Remarks on the Federal Budget Surplus and an Exchange With Reporters
The President. Good morning. Six years ago we put in place a new economic strategy for the information age. We put our fiscal house in order; we invested in our people; we expanded trade in American goods and services. By making tough decisions, America has reaped rich rewards. We built the longest peacetime expansion in our history.
Last week we learned that in the first 3 months of 1999, the economy grew at a 4.3 percent rate, with very low inflation. With record numbers of new homes being built, paychecks increasing, hundreds of thousands of young people getting new help to go to college, new businesses opening their doors, a surging market on Wall Street, we are truly widening the circle of opportunity in America.
I'm here to report to the American people on more good news about our budget. As required by law, my administration is releasing the midsession review of the budget. Here is what we have found.
When I took office, the National Government had a record deficit of $290 billion, projected to increase indefinitely. Last year, for the first time in 29 years, we balanced the budget. In January this year, we projected a surplus for this year of $79 billion. Today I am pleased to report that, in fact, the budget surplus for 1999 will be $99 billion, the largest as a share of our economy since 1951. For next year, we now project a budget surplus of $142 billion, a surplus of $5 billion not counting the receipts from Social Security. In fact, improvements in the outlook since February have added $179 billion to the projected budget surplus over 5 years, half a trillion over 10 years, and a trillion over 15 years.
Fiscal discipline does bring real results. I want to thank my economic team for all the work that they have done. Lower interest rates have led to a boom in business investment, to lower mortgage rates, to lower credit card rates, to lower student loan rates. Fiscal discipline has widened opportunity and created hope for all working people in our country. Now we have a chance to do even more, to use the fruits of our prosperity today to strengthen our prospects for tomorrow, indeed, for tomorrows well into the 21st century.
In my State of the Union Address, I set out a plan for how to use the budget surplus. Today, in light of the unexpectedly large surplus, I am proposing to build on that budget framework with a new approach that honors our values, meets our commitments, and makes it possible to reach bipartisan agreement on a budget for America.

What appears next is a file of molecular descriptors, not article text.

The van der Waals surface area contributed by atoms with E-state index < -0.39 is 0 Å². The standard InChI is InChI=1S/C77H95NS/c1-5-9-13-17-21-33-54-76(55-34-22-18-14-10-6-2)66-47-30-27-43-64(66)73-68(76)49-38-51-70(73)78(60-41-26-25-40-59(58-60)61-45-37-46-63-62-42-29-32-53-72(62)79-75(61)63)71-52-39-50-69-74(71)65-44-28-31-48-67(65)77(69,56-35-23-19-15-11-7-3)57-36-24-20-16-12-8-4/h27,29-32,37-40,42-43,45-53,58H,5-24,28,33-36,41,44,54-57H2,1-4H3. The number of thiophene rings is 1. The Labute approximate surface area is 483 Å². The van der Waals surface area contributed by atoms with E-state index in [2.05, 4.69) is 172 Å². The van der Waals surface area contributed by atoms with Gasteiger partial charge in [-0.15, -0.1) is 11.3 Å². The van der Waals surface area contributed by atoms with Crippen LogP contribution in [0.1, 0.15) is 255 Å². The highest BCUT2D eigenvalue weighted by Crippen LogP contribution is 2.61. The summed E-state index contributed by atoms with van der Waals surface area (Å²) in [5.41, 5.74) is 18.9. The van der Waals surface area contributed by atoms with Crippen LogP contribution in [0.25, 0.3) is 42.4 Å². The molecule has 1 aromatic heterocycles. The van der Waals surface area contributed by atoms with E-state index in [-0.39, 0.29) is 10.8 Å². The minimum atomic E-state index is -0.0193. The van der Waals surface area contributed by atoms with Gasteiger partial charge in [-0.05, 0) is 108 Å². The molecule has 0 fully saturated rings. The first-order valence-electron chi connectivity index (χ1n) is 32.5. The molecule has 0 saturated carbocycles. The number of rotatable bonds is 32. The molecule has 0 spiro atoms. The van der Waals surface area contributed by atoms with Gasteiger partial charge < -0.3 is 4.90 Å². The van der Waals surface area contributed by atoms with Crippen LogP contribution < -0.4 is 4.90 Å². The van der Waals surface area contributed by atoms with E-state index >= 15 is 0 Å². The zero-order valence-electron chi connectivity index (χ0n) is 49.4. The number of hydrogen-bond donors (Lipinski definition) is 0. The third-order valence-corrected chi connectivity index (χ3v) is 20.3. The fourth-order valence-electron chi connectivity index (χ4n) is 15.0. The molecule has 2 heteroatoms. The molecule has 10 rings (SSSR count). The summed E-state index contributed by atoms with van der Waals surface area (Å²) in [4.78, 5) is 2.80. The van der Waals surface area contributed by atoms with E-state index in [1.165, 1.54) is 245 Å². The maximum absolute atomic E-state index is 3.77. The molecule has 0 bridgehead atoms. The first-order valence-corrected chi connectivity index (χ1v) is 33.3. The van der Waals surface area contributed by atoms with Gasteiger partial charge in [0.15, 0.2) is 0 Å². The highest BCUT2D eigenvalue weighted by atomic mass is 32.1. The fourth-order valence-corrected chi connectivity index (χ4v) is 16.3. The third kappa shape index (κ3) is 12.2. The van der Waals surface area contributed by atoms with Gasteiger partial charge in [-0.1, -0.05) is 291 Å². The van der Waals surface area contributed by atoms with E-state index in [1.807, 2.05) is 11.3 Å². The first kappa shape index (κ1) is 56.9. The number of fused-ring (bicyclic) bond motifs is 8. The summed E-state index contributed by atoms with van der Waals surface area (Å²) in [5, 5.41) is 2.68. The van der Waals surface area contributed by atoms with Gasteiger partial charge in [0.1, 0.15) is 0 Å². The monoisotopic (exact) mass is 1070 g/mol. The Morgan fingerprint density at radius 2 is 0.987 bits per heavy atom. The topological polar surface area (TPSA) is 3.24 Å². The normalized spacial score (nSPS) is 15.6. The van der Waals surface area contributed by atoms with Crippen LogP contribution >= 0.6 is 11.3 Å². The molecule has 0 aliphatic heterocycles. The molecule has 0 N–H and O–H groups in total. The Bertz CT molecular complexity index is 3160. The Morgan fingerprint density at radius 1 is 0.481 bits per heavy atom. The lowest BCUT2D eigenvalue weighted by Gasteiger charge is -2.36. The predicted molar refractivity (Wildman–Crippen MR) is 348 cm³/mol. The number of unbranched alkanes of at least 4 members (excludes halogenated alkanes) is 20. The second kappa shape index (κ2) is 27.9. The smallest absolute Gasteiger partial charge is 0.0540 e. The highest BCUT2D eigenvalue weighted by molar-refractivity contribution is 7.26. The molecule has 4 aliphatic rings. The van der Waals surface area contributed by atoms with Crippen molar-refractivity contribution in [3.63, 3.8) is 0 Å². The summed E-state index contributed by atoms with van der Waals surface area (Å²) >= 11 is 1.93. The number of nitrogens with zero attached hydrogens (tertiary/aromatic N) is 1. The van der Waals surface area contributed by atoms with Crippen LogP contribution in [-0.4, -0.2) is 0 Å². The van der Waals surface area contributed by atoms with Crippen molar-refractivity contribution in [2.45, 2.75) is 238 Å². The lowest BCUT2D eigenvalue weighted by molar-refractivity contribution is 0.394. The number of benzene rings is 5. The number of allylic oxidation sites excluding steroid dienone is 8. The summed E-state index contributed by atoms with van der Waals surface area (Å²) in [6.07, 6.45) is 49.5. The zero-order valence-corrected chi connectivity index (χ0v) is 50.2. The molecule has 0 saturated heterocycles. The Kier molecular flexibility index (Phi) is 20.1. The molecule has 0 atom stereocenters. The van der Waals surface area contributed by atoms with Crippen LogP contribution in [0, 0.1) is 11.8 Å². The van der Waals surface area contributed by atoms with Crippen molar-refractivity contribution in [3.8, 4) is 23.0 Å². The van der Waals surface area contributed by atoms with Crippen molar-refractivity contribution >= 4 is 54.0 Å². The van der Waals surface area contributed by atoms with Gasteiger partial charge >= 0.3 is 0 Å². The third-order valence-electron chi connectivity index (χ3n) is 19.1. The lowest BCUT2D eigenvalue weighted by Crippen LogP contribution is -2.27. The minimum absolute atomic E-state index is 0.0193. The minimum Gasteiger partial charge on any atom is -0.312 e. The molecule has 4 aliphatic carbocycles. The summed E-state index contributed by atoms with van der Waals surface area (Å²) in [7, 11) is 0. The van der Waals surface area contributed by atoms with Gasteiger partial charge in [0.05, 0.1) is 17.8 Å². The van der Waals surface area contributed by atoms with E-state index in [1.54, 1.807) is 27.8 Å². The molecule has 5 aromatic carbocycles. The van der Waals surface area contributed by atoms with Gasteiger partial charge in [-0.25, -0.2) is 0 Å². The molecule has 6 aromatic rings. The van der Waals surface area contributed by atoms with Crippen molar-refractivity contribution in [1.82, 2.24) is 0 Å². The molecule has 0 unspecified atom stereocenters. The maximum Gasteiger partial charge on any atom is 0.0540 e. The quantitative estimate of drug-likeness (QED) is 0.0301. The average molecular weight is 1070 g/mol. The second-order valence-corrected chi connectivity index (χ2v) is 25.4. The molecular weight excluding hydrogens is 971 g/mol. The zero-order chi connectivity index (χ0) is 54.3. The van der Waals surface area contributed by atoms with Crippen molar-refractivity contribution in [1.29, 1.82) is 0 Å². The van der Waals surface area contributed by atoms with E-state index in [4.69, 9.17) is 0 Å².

First, we can strengthen our commitment to use the bulk of the surplus to save Social Security and Medicare and to pay down the national debt. The new budget numbers mean that we will run a surplus in the non-Social Security part of the budget, starting next year, much earlier than previously expected. I am pleased that Republicans and Democrats in Congress have agreed to use the Social Security surpluses to reduce the national debt. But we must go forward and achieve an even stronger lockbox than one proposed by Congress. Social Security taxes should be saved for Social Security, period. Let's finish the job and work to extend the solvency of Social Security. I'm encouraged that Republicans and Democrats on the House Ways and Means Committee are meeting together to try to accomplish this goal.
Second, our new large surplus will help us to strengthen and modernize Medicare while providing a prescription drug benefit. Tomorrow I will reveal the details of my plan to modernize Medicare. The steps I will propose to use the surplus will increase Medicare's solvency for at least 25 years. By taking additional measures to increase competition, combat fraud, and reduce costs, we can provide a new prescription drug benefit and still pay down our national debt.
Third, our new budget framework will use part of the surplus to provide substantial tax relief. It will maintain USA accounts, the largest and most progressive tax incentive ever offered to encourage savings. USA accounts will allow every American to begin saving from the first day in the work force, providing more help for those who need it, giving every American a stake in our shared prosperity.